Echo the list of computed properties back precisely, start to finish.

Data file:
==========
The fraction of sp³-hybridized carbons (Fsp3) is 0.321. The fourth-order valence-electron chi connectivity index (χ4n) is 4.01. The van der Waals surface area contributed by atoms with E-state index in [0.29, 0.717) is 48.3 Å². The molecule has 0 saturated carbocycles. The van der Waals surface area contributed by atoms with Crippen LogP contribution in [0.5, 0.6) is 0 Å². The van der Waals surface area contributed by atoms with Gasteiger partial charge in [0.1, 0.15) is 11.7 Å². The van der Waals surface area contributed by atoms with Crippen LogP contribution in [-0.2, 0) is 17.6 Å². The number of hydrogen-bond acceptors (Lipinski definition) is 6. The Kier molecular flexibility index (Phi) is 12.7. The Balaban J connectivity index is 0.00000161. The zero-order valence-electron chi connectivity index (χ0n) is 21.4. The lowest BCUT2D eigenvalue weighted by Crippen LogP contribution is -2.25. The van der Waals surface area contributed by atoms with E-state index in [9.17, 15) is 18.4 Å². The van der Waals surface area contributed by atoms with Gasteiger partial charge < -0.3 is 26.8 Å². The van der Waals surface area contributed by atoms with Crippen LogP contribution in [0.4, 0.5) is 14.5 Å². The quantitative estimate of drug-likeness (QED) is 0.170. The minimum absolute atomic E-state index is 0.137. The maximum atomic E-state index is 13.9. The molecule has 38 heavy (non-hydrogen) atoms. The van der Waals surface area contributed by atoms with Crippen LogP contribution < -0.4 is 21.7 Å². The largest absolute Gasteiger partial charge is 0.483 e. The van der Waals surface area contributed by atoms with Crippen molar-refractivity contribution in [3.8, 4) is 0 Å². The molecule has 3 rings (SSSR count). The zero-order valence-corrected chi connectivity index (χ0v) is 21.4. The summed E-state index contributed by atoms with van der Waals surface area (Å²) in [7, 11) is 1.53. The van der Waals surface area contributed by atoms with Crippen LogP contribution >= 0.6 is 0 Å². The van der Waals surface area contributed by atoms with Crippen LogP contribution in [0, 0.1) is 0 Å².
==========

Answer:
The fraction of sp³-hybridized carbons (Fsp3) is 0.321. The fourth-order valence-electron chi connectivity index (χ4n) is 4.01. The van der Waals surface area contributed by atoms with E-state index in [0.29, 0.717) is 48.3 Å². The molecule has 0 saturated carbocycles. The van der Waals surface area contributed by atoms with Crippen LogP contribution in [0.5, 0.6) is 0 Å². The van der Waals surface area contributed by atoms with Gasteiger partial charge in [0.1, 0.15) is 11.7 Å². The van der Waals surface area contributed by atoms with Crippen LogP contribution in [-0.2, 0) is 17.6 Å². The number of hydrogen-bond acceptors (Lipinski definition) is 6. The Kier molecular flexibility index (Phi) is 12.7. The Balaban J connectivity index is 0.00000161. The zero-order valence-electron chi connectivity index (χ0n) is 21.4. The lowest BCUT2D eigenvalue weighted by Crippen LogP contribution is -2.25. The van der Waals surface area contributed by atoms with E-state index in [9.17, 15) is 18.4 Å². The van der Waals surface area contributed by atoms with Gasteiger partial charge < -0.3 is 26.8 Å². The van der Waals surface area contributed by atoms with Crippen LogP contribution in [0.4, 0.5) is 14.5 Å². The quantitative estimate of drug-likeness (QED) is 0.170. The minimum absolute atomic E-state index is 0.137. The maximum atomic E-state index is 13.9. The molecule has 38 heavy (non-hydrogen) atoms. The van der Waals surface area contributed by atoms with Crippen LogP contribution < -0.4 is 21.7 Å². The largest absolute Gasteiger partial charge is 0.483 e. The van der Waals surface area contributed by atoms with Crippen molar-refractivity contribution in [3.8, 4) is 0 Å². The molecule has 3 rings (SSSR count). The zero-order valence-corrected chi connectivity index (χ0v) is 21.4. The summed E-state index contributed by atoms with van der Waals surface area (Å²) in [7, 11) is 1.53. The van der Waals surface area contributed by atoms with Crippen LogP contribution >= 0.6 is 0 Å². The van der Waals surface area contributed by atoms with Crippen LogP contribution in [0, 0.1) is 0 Å².